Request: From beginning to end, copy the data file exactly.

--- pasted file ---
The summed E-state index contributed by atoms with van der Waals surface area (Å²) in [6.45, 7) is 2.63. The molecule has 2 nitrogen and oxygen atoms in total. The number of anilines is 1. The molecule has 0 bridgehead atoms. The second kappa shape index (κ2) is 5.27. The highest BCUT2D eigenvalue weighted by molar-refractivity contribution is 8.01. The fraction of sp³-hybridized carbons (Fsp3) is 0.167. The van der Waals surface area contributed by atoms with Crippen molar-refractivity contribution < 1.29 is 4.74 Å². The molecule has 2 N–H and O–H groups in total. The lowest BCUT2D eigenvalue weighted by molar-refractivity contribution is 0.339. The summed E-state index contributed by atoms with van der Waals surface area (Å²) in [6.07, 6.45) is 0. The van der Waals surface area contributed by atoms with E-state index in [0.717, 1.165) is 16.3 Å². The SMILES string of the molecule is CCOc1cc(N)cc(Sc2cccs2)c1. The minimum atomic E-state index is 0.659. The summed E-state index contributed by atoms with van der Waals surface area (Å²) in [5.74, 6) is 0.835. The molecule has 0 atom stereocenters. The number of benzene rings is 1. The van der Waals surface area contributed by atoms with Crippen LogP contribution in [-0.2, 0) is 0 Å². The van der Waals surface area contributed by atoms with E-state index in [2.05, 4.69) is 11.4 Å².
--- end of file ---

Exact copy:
The summed E-state index contributed by atoms with van der Waals surface area (Å²) in [6.45, 7) is 2.63. The molecule has 2 nitrogen and oxygen atoms in total. The number of anilines is 1. The molecule has 0 bridgehead atoms. The second kappa shape index (κ2) is 5.27. The highest BCUT2D eigenvalue weighted by molar-refractivity contribution is 8.01. The fraction of sp³-hybridized carbons (Fsp3) is 0.167. The van der Waals surface area contributed by atoms with Crippen molar-refractivity contribution < 1.29 is 4.74 Å². The molecule has 2 N–H and O–H groups in total. The lowest BCUT2D eigenvalue weighted by molar-refractivity contribution is 0.339. The summed E-state index contributed by atoms with van der Waals surface area (Å²) in [6.07, 6.45) is 0. The van der Waals surface area contributed by atoms with E-state index in [0.717, 1.165) is 16.3 Å². The SMILES string of the molecule is CCOc1cc(N)cc(Sc2cccs2)c1. The minimum atomic E-state index is 0.659. The summed E-state index contributed by atoms with van der Waals surface area (Å²) in [5.74, 6) is 0.835. The molecule has 0 atom stereocenters. The number of benzene rings is 1. The van der Waals surface area contributed by atoms with Crippen LogP contribution in [-0.2, 0) is 0 Å². The van der Waals surface area contributed by atoms with E-state index in [2.05, 4.69) is 11.4 Å².